Preparedness and Experiences of Evacuees from the 2016 Fort McMurray Horse River Wildfire†
AbstractThe 2016 Fort McMurray Horse River Wildfire that caused the evacuation of more than 88,000 residents from the Regional Municipality of Wood Buffalo (RMWB), Alberta is the largest wildfire evacuation in Canadian history. This paper presents results of an online survey of 447 evacuees in June when some residents had returned to RMWB, and others were still living elsewhere. Results of this online survey show that many survey respondents were not aware of the high wildfire risk leading up to May 3rd and social cues indicated they should carry on as usual. Many respondents received little if any warning time to enable them to prepare. Most respondents had a vehicle, but traffic impediments caused some to run out of gas, food and water on the drive away from Fort McMurray. Most respondents stayed in more than one location, with most staying with friends and family for at least part of the evacuation. Some respondents faced challenges including financial difficulties, finding suitable accommodation, and dealing with insurance, and some received insufficient information. Help was offered to evacuees by a vast array of sources including organizations, businesses, communities, and residents. The results of this study show that most survey respondents were not prepared before they had to leave, which increased reliance on help provided by others. View Full-Text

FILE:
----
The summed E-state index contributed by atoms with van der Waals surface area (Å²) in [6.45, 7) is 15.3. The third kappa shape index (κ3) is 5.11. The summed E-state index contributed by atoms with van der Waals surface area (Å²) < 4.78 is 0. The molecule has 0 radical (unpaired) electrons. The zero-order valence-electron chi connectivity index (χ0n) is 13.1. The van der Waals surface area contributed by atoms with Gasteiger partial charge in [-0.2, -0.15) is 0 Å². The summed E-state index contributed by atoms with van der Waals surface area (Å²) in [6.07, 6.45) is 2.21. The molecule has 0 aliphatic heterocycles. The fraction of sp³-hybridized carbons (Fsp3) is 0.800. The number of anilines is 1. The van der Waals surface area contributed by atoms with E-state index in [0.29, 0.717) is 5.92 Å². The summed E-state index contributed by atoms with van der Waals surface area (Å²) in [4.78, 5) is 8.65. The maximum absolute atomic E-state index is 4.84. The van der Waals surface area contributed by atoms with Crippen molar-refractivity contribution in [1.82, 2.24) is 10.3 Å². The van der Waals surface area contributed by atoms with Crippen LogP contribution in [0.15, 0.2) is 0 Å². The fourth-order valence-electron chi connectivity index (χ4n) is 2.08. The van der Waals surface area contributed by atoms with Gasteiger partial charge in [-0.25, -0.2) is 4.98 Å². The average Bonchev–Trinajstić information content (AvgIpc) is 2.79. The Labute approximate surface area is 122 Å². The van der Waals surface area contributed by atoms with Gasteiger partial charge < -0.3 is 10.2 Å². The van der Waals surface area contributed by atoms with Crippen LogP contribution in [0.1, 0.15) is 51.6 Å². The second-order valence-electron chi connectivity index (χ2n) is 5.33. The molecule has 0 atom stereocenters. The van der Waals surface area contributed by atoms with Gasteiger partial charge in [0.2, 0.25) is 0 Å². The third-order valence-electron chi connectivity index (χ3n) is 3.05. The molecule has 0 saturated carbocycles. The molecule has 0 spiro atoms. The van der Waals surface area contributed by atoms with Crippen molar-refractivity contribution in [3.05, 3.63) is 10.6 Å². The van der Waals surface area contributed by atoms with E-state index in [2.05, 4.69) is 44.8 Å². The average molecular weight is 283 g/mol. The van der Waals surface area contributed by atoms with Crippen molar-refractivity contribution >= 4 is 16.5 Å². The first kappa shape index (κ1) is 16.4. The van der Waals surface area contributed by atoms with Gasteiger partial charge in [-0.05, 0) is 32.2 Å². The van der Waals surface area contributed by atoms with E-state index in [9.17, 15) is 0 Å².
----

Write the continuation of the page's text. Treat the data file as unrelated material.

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McGee, T.K. Preparedness and Experiences of Evacuees from the 2016 Fort McMurray Horse River Wildfire. Fire 2019, 2, 13.
McGee TK. Preparedness and Experiences of Evacuees from the 2016 Fort McMurray Horse River Wildfire. Fire. 2019; 2(1):13.Chicago/Turabian Style
McGee, Tara K. 2019. "Preparedness and Experiences of Evacuees from the 2016 Fort McMurray Horse River Wildfire." Fire 2, no. 1: 13.
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